THE MOUNTAIN MAN OF MONEY MANAGEMENT
William M.B. Berger has been running Berger 100 Fund for nearly 20 years, but until last year, few outside of Denver had ever heard of him. In 1991, the 66-year-old money manager hit a bonanza, racking up a humongous 88.8% total return--more than twice the return of the average growth fund and nearly three times the Standard & Poor's 500-stock index.
That performance put Berger on the map. The Berger 100 has ballooned from $15 million at the start of 1991 to $367 million now. Half the new money has come in this year. The number of shareholders has rocketed from 2,500 to 60,000--most of whom expect big things from this 6-foot, 5-inch Coloradan. But so far, 1992 hasn't worked out quite that way. The fund is down 11.6%, while the S&P 500 is about even. True, investors are fickle, and as Kurt Brouwer, a San Francisco investment adviser, says, "hot money can go as fast as it can come." Nevertheless, Berger's shareholders are sticking with the mountain man of money management, and new ones are appearing every day.
"Performance comes in lumps," says Berger, whose fund has been in the red before. The fund slid 6% in 1990 and 20% in 1984. Yet over the long term, Berger has had the right stuff. The fund racked up a 16.5% average annual return for the five years ended June 30--a hefty seven percentage points better than the S&P 500. And BUSINESS WEEK's 1992 Mutual Fund Scoreboard gave the fund its highest rating.
Berger is holding fast to his philosophy of investing: Put money only in stocks with high earnings potential. That's not easy when many of last year's winners--such as T Medical and BMC Software--are getting battered in this year's market, which has taken a fancy to cyclical companies such as General Motors Corp. But he's also faring better than many of last year's top funds because of some fleet-footed moves. For one, he dodged the biotech rout by selling late last year, and he scored points with foreign stocks that many competitors didn't even consider.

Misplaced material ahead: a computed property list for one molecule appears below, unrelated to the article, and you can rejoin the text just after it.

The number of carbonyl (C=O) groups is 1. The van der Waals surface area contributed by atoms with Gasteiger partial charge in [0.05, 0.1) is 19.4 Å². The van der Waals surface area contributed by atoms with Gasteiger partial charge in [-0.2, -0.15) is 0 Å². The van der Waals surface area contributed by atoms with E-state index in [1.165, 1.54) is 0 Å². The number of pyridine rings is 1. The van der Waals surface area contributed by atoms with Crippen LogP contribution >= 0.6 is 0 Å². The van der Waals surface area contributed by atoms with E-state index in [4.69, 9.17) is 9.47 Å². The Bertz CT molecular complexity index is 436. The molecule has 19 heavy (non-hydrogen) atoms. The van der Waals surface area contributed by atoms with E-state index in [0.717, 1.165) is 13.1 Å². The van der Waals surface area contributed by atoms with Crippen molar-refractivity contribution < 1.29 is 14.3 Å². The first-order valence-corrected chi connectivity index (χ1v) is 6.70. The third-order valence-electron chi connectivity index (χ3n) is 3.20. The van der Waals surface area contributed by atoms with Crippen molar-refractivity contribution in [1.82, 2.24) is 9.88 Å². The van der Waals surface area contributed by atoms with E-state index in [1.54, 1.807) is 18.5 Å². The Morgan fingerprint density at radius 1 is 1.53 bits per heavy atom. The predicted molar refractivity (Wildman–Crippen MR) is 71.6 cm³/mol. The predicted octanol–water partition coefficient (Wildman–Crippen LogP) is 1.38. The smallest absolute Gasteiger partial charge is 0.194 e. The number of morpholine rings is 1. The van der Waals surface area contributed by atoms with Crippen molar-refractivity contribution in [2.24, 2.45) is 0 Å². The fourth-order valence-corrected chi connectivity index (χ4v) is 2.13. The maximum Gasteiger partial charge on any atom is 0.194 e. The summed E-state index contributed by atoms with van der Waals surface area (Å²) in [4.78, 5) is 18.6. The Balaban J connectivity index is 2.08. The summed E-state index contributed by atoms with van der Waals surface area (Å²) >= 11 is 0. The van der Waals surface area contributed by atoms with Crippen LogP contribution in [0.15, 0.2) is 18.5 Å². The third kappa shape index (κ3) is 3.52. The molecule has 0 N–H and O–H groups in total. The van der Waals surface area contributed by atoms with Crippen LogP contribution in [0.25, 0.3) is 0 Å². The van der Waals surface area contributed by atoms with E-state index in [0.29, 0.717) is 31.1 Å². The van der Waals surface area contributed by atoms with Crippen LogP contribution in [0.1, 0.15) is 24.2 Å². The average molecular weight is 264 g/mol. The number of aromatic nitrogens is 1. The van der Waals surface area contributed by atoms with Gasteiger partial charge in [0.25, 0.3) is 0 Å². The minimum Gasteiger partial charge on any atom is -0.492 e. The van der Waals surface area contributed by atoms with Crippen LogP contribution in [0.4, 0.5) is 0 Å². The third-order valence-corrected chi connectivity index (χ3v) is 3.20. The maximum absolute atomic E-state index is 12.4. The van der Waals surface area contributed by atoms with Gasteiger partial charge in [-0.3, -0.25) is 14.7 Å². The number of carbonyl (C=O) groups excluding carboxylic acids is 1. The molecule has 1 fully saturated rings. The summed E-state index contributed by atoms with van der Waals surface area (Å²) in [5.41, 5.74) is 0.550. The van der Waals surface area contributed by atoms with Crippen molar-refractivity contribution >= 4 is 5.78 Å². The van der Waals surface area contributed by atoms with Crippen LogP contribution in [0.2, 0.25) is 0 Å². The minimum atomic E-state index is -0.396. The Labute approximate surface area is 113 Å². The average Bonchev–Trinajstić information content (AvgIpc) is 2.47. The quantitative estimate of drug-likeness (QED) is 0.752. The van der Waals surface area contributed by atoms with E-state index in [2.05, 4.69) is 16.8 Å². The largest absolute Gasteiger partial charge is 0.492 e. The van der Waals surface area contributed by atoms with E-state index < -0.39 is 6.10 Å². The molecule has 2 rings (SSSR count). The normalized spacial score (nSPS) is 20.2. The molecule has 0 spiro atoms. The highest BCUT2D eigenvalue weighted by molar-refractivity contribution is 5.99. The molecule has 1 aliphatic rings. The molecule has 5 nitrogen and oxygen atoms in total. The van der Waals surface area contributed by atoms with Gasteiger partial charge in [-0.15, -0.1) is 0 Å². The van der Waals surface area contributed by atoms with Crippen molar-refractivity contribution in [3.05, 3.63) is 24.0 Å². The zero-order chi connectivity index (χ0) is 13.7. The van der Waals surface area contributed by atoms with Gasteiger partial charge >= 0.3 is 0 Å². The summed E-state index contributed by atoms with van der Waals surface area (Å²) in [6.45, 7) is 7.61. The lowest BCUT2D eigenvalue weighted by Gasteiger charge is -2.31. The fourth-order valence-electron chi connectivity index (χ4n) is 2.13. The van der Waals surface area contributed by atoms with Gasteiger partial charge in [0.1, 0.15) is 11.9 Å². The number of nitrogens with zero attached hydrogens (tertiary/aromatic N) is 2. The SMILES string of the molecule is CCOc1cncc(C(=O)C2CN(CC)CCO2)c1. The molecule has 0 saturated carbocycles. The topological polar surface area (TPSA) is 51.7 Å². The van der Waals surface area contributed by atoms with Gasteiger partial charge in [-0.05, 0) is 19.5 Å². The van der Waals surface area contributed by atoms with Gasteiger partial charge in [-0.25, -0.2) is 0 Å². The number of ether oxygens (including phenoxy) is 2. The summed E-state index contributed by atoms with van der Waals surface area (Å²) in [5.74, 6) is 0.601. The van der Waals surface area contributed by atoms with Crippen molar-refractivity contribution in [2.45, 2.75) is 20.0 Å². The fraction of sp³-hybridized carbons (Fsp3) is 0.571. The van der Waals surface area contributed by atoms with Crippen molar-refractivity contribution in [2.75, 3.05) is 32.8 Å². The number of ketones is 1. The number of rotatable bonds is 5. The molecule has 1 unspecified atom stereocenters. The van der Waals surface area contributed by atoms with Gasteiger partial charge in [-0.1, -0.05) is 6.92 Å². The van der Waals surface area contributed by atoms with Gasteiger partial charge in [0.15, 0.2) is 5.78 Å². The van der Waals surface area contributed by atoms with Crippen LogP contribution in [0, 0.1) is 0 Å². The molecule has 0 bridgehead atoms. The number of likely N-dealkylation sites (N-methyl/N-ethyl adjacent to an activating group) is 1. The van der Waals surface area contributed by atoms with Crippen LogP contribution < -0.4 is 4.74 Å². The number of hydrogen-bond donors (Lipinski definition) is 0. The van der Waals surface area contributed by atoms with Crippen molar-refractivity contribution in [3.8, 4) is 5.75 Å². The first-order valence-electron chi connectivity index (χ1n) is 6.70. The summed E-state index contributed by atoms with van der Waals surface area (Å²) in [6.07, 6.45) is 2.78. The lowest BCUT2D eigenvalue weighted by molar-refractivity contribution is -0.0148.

Berger sets high standards for choosing a growth stock. The company must have at least three years of 20% annual growth in earnings, and a return on equity twice that of the stock market--or about 20%. Says Berger: "Earnings growth is the only thing that works."
The danger in this strategy is that the stocks are pricey--with high price-earnings ratios and price-book value ratios--and thus vulnerable to bad news. Look at Stac Electronics, a software company. It plunged 37% on July 21, after reporting disappointing profits. Berger sold, too, taking a $1.65 million loss on 300,000 shares. Why? "The cockroach theory," explains Rodney L. Linafelter, Berger's co-manager. "When one bad earnings report shows up, there's another one behind it."
But Berger has been picking winners, too. In early July, he paid $28 for International Game Technology, which makes slot machines. It's now 31 1/2. About the same time, he paid $28 for Synoptics Communications Inc., which makes computer networking hubs. It's now 33.
Berger's Israeli investments--made before the Labor Party's victory set off a rally--are paying off, too. ECI Telecom Ltd., purchased at 21, is now 27. Lannet Data Communications is up 68%. Berger is upbeat on Israel because of its highly educated work force and government-backed research and development.
OXCART PLUTOCRAT. Berger is also bullish on Mexican stocks. "Bush and Clinton favor free trade," says Berger. Besides, Mexico "could live without it. They're doing a fine job, gracias, dealing with the rest of the world." So he's buying Internacional de Ceramica, which makes and exports ceramic tiles, and is adding to holdings in bank stocks Grupo Fin Banamex and Grupo Fin Bancomer.
Berger hails from a long line of money managers. His forebears rode an oxcart to Colorado from Ohio in 1862 and founded what became the Colorado National Bank of Denver, financing much of the state's growth. Five generations later, Berger, who went to Yale University with George Bush, still manages old Denver money in a $68 million private portfolio.
Berger spends weekends at his 100-year-old Estabrook ranch near Bailey, Colo., and lunches frequently with quirky intellectuals at Denver's all-male Cactus Club. Soliciting business there is verboten, but so what? With four dollars coming into the fund for every one going out, Bill Berger doesn't need to beat the bushes for investors. Now that he's on the map, they find him.Sandra D. Atchison in Denver